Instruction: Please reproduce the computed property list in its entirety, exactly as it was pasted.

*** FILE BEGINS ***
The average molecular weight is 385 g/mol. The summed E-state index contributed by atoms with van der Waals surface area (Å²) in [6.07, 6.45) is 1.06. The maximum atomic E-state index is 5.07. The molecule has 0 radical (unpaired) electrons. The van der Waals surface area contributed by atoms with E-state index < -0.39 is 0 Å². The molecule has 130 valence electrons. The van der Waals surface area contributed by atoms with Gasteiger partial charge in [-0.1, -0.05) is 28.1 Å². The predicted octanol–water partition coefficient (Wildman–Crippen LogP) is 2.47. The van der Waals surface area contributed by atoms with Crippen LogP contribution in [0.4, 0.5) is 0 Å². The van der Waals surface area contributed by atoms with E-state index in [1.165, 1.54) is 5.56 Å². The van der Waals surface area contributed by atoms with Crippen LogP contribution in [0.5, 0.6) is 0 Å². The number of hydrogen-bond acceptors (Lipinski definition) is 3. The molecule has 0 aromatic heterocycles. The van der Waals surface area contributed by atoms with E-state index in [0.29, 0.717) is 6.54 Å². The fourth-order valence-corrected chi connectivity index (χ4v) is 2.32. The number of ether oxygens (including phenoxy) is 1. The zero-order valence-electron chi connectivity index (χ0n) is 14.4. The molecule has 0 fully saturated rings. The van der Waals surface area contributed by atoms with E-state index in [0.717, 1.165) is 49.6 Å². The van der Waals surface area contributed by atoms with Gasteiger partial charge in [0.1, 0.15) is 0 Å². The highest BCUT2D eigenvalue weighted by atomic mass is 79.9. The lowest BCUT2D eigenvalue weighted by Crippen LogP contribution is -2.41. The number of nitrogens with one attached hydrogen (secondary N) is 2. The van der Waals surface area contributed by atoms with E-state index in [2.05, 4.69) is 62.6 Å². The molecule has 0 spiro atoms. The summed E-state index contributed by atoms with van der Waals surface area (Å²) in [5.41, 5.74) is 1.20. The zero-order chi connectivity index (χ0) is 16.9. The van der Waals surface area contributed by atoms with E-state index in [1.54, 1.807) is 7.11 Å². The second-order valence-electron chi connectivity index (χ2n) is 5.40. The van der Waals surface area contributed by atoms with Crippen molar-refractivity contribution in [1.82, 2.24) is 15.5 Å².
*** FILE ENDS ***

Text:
The average molecular weight is 385 g/mol. The summed E-state index contributed by atoms with van der Waals surface area (Å²) in [6.07, 6.45) is 1.06. The maximum atomic E-state index is 5.07. The molecule has 0 radical (unpaired) electrons. The van der Waals surface area contributed by atoms with E-state index < -0.39 is 0 Å². The molecule has 130 valence electrons. The van der Waals surface area contributed by atoms with Gasteiger partial charge in [-0.1, -0.05) is 28.1 Å². The predicted octanol–water partition coefficient (Wildman–Crippen LogP) is 2.47. The van der Waals surface area contributed by atoms with Crippen LogP contribution in [0.4, 0.5) is 0 Å². The van der Waals surface area contributed by atoms with E-state index in [1.165, 1.54) is 5.56 Å². The van der Waals surface area contributed by atoms with Crippen LogP contribution in [0.5, 0.6) is 0 Å². The number of hydrogen-bond acceptors (Lipinski definition) is 3. The molecule has 0 aromatic heterocycles. The van der Waals surface area contributed by atoms with E-state index in [0.29, 0.717) is 6.54 Å². The fourth-order valence-corrected chi connectivity index (χ4v) is 2.32. The number of ether oxygens (including phenoxy) is 1. The zero-order valence-electron chi connectivity index (χ0n) is 14.4. The molecule has 0 fully saturated rings. The van der Waals surface area contributed by atoms with E-state index in [0.717, 1.165) is 49.6 Å². The van der Waals surface area contributed by atoms with Gasteiger partial charge in [0.1, 0.15) is 0 Å². The highest BCUT2D eigenvalue weighted by atomic mass is 79.9. The lowest BCUT2D eigenvalue weighted by Crippen LogP contribution is -2.41. The number of nitrogens with one attached hydrogen (secondary N) is 2. The van der Waals surface area contributed by atoms with E-state index in [2.05, 4.69) is 62.6 Å². The molecule has 0 spiro atoms. The summed E-state index contributed by atoms with van der Waals surface area (Å²) in [5.41, 5.74) is 1.20. The zero-order chi connectivity index (χ0) is 16.9. The van der Waals surface area contributed by atoms with E-state index in [1.54, 1.807) is 7.11 Å². The second-order valence-electron chi connectivity index (χ2n) is 5.40. The van der Waals surface area contributed by atoms with Crippen molar-refractivity contribution in [1.82, 2.24) is 15.5 Å².